Take this simple example, and think about variable naming or indentation. If every time you returned to the code and it was written differently, it would be as if you were starting from square one. But when coding with conventions, your code is easier to understand, and hence readable, even if it was written months ago.

This becomes even more crucial when working on a team of developers, where each writes their own code with their preferred convention. The amount of time spent to understand and review each other’s code will take… well… you get the point.

In order to collaborate with other developers efficiently and qualitatively, you must have a common convention.

“Programs must be written for people to read, and only incidentally for machines to execute.” — Hal Abelson

How to choose the best code convention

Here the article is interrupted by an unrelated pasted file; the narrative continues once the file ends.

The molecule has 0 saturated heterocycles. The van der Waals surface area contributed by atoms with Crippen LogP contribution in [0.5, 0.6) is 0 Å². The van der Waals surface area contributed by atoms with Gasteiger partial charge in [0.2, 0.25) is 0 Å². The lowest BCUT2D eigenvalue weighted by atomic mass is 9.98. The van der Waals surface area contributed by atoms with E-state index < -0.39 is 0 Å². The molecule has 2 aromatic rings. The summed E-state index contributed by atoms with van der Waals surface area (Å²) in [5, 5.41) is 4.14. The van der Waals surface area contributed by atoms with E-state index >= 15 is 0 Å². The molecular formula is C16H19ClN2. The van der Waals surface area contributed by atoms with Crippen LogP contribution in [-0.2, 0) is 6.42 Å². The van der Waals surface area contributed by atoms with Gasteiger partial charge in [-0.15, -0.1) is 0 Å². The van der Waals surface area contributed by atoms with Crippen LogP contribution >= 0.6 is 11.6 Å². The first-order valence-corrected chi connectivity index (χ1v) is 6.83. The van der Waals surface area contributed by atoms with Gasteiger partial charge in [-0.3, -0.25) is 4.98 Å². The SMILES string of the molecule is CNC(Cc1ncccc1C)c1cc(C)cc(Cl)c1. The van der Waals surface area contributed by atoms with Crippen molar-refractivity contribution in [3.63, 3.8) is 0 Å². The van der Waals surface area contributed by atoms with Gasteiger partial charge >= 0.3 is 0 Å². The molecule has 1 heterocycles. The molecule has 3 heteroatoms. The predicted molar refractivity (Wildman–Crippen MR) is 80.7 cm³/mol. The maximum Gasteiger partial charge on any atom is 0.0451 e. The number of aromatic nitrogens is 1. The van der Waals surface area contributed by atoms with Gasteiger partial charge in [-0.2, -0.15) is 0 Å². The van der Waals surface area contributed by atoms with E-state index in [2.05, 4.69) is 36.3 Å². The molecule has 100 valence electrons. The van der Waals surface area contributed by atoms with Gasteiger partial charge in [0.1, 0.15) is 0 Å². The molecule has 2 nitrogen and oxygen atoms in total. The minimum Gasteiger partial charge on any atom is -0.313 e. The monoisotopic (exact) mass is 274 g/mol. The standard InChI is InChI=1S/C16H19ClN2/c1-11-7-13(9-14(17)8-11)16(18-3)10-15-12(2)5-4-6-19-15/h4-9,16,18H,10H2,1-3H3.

Whether you just started coding, or you’re part of a kickass dev team, or if you’ve just become a CTO, how do you go about choosing your code conventions?

Here’s my guide to choosing the best code convention:

  1. Get inspiration from dev teams you admire: Nothing beats experience, and some of the biggest and smartest companies publish their coding guidelines. For example, Airbnb published their javascript and ruby style guides, and Google published their own Java and Python style guides. Whether you like these companies or not, if you sum up the years of experience each of their developers have, it adds up to gazillion. Try to apply some of these companies’ style guides to your own team.